This is the day


This is the day we go the hospital as usual. We have banter with Jörn and Nadine while they inject me. Jörn’s swearing makes us all laugh. For a moment we forget why we are there.

This is the day Jörn says I am sailing through. He ‘accidentally’ orders me more antibiotics and calls me an unrepeatable name.

This is the day.

Instead of going home we are shown into an office, the desk flanked by people. Jörn is there, but there are no jokes, and no swearing.

This day.

When they say ‘I’m most terribly sorry, but…’ and everything goes blurry, as in a film (you thought it might).

We are shown into another room, with candles and a sofa. Where we cuddle in quiet for a few moments before Jörn plonks himself down next to us, suddenly filling the room.

He never takes his eyes from us once.

This room. This day. Now.

Where we learn the names of new drugs, new procedures (we had always wondered what was behind this door), and how often. And my chances.

And Jörn saying ‘If you’re dealt a shit pack of cards, you still have to play with them.’ And that he has relapsed too.

Like yesterday.

And that he’ll be going away (he recommends Vodka and speed metal) for a while.


Then silence. Then see you tomorrow (more tests).

The day you tell your children. For not pretending.

Yesterday, today, tomorrow. Like any other (April) day. But. No.

This day.




  1. i want to say: I have read this, heard this, feel this, but in the big space of not knowing who you are the arrow floats over the ‘like’ button. How can I ‘like’ this post? I can’t. So I leave this note from this anonymous feeling heart.


    1. Thank you.
      You don’t have to ‘like’ it, or even like it.
      It happened and there it is. The full account is in my book (if you are interested) -and the outcome is good, hence me talking to you now.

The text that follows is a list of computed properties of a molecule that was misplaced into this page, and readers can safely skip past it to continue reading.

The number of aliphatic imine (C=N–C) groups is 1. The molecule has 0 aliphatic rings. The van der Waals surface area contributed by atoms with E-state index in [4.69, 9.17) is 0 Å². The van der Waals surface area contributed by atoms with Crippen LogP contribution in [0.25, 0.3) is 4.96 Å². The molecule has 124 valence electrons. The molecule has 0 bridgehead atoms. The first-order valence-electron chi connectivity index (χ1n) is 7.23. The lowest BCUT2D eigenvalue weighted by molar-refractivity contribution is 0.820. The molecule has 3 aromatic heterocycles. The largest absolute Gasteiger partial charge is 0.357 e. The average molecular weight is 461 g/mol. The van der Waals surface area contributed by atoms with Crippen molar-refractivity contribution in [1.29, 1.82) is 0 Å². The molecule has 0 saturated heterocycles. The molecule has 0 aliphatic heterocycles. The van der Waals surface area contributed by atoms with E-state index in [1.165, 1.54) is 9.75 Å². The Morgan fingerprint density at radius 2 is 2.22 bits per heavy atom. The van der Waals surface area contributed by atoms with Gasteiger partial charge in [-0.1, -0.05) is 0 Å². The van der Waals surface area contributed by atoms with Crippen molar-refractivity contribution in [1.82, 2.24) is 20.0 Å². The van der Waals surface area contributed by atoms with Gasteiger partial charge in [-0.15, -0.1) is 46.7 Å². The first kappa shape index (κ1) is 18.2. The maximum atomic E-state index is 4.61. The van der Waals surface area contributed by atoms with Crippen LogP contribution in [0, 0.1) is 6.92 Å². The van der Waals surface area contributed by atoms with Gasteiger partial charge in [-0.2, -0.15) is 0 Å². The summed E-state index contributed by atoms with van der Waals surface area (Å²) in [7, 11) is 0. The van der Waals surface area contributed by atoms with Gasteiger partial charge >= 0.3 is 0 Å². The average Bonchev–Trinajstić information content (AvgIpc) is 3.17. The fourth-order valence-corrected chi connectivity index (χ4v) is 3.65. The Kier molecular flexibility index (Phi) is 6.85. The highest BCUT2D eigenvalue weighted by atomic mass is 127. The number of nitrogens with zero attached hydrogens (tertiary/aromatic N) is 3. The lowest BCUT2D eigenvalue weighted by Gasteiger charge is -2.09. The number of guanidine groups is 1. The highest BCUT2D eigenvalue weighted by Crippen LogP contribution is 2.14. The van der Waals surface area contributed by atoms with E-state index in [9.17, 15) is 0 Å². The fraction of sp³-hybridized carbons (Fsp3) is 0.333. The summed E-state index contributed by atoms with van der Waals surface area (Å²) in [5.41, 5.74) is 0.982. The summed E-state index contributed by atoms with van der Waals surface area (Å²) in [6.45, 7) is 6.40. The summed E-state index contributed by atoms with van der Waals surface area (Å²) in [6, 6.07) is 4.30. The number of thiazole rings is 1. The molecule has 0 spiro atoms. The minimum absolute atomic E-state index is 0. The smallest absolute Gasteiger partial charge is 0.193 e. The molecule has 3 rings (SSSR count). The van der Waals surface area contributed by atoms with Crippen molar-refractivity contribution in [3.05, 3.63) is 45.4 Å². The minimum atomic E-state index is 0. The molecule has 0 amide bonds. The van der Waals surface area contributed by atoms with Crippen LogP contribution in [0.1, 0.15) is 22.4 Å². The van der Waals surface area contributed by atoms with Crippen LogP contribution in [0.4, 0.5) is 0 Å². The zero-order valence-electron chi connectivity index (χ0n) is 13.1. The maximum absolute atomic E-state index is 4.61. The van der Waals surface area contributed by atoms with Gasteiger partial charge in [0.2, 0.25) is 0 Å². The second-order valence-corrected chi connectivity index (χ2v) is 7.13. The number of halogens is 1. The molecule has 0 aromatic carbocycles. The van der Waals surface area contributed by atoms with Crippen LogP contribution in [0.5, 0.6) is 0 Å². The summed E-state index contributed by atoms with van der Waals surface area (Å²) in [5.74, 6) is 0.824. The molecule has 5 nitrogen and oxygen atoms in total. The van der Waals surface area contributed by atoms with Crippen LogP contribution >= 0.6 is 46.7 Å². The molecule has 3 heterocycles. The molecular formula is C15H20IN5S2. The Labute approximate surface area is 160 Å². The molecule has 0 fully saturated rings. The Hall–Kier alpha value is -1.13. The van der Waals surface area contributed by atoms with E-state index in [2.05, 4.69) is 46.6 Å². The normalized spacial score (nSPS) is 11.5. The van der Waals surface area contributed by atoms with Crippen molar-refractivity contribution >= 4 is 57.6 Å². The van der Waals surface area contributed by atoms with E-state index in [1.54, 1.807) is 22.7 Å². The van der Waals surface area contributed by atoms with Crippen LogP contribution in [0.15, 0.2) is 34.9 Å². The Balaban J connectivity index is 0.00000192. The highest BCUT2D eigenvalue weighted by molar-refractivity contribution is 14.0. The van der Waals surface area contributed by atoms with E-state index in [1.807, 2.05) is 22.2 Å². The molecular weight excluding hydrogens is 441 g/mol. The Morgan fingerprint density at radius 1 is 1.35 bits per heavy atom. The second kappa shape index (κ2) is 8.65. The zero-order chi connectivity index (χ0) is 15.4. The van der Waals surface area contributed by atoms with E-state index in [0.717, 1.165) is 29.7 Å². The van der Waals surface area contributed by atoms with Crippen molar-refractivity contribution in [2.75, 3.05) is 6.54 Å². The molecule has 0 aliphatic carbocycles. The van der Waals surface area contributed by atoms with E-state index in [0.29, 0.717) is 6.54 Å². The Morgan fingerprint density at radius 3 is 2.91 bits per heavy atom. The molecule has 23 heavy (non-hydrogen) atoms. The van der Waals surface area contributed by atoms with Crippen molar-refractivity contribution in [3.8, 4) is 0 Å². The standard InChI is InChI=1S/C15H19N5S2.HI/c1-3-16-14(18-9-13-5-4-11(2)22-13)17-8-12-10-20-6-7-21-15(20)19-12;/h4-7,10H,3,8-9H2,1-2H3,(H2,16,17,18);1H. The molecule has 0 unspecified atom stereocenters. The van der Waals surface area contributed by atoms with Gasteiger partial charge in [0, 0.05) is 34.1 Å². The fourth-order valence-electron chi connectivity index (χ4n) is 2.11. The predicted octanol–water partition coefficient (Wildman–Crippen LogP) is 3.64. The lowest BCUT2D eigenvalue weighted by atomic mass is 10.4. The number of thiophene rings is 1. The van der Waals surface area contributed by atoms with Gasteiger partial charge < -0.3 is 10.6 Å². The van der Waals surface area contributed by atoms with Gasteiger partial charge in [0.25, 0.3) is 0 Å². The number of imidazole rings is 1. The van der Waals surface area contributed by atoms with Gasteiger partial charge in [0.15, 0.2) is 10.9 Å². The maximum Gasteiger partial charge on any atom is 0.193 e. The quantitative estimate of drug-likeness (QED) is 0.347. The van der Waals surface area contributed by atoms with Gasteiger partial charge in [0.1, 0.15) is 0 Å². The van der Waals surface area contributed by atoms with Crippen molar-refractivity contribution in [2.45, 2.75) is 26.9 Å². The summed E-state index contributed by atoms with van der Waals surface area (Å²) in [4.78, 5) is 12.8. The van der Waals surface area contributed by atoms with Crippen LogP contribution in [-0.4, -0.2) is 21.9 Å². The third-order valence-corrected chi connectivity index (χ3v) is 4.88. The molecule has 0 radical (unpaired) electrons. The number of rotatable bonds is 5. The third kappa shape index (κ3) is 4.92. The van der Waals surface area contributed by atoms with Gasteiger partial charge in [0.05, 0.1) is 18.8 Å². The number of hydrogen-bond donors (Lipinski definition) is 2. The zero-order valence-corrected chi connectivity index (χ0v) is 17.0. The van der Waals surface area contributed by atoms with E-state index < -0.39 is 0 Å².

As ever with good wishes


  2. Your posts always make feel.
    Today I’ve slept badly, woken late and am crying reading your words….but thank you, I am very grateful.
    Today is the day before my husband receives his stem cell transplant.


  3. Hi Ant,

    Rachael here – just been talking to the Lord and asking for some good news as I scroll down the in box – I am so gutted that I simply don’t know what to say.

    Could you send round a very specific and gory info email so that we don’t all ask the same questions and frustrate you with our ignorance.

    I would like to turn my grief into prayer for you all – and being informed and specific helps. Right now, am thinking a whole load of perfect love to be dumped in your laps – to annihilate any fears…

    Much love, Rxx


    1. Hi Rachael. I’m so sorry to have freaked you out. This is not live, it is an anniversary of the Bad News Phase. It is in the past which is also the present. My dear Dr Jorn is no longer with us, as you can see in other posts. Apologies again, and thank you so much for responding Ant xx


  4. I’ve clicked ‘like.’

    This is electrifying writing, Anthony. I’m not a Christian but the Sunday School song ‘This is the day that the Lord has made’ rang through this post (for me). Thank you for reminding me to carpe my diem.


    1. Thank you so much John. High praise.
      Interestingly, that same song went through my mind as I typed the first words of the piece, which were the only ones I had when I began writing.
      Whether you’ve just been given bad news or are seven and a half years into remission it is still a good lesson to learn.
      As ever with best wishes


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